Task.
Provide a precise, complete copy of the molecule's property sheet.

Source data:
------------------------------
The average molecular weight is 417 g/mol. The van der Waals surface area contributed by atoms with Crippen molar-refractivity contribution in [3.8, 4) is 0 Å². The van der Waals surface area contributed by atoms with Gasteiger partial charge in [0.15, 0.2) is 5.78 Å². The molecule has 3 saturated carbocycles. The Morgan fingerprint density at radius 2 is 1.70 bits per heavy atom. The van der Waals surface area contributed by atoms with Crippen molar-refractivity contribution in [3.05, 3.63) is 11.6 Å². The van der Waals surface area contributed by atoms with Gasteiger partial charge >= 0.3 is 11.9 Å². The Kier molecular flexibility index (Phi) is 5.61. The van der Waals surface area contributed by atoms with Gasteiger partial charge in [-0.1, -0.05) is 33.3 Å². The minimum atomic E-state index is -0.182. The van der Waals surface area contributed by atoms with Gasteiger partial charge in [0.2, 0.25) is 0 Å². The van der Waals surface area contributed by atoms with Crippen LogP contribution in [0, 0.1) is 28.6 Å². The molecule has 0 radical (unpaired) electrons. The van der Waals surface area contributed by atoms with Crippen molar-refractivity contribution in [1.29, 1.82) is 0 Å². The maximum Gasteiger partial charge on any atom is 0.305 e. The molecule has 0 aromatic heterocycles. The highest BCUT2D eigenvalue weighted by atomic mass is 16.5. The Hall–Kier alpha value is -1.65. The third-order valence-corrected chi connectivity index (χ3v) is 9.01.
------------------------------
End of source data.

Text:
The average molecular weight is 417 g/mol. The van der Waals surface area contributed by atoms with Crippen molar-refractivity contribution in [3.8, 4) is 0 Å². The van der Waals surface area contributed by atoms with Gasteiger partial charge in [0.15, 0.2) is 5.78 Å². The molecule has 3 saturated carbocycles. The Morgan fingerprint density at radius 2 is 1.70 bits per heavy atom. The van der Waals surface area contributed by atoms with Crippen molar-refractivity contribution in [3.05, 3.63) is 11.6 Å². The van der Waals surface area contributed by atoms with Gasteiger partial charge >= 0.3 is 11.9 Å². The Kier molecular flexibility index (Phi) is 5.61. The van der Waals surface area contributed by atoms with Gasteiger partial charge in [-0.1, -0.05) is 33.3 Å². The minimum atomic E-state index is -0.182. The van der Waals surface area contributed by atoms with Gasteiger partial charge in [0.2, 0.25) is 0 Å². The van der Waals surface area contributed by atoms with Crippen LogP contribution in [0, 0.1) is 28.6 Å². The molecule has 0 radical (unpaired) electrons. The van der Waals surface area contributed by atoms with Crippen molar-refractivity contribution in [1.29, 1.82) is 0 Å². The maximum Gasteiger partial charge on any atom is 0.305 e. The molecule has 0 aromatic heterocycles. The highest BCUT2D eigenvalue weighted by atomic mass is 16.5. The Hall–Kier alpha value is -1.65. The third-order valence-corrected chi connectivity index (χ3v) is 9.01.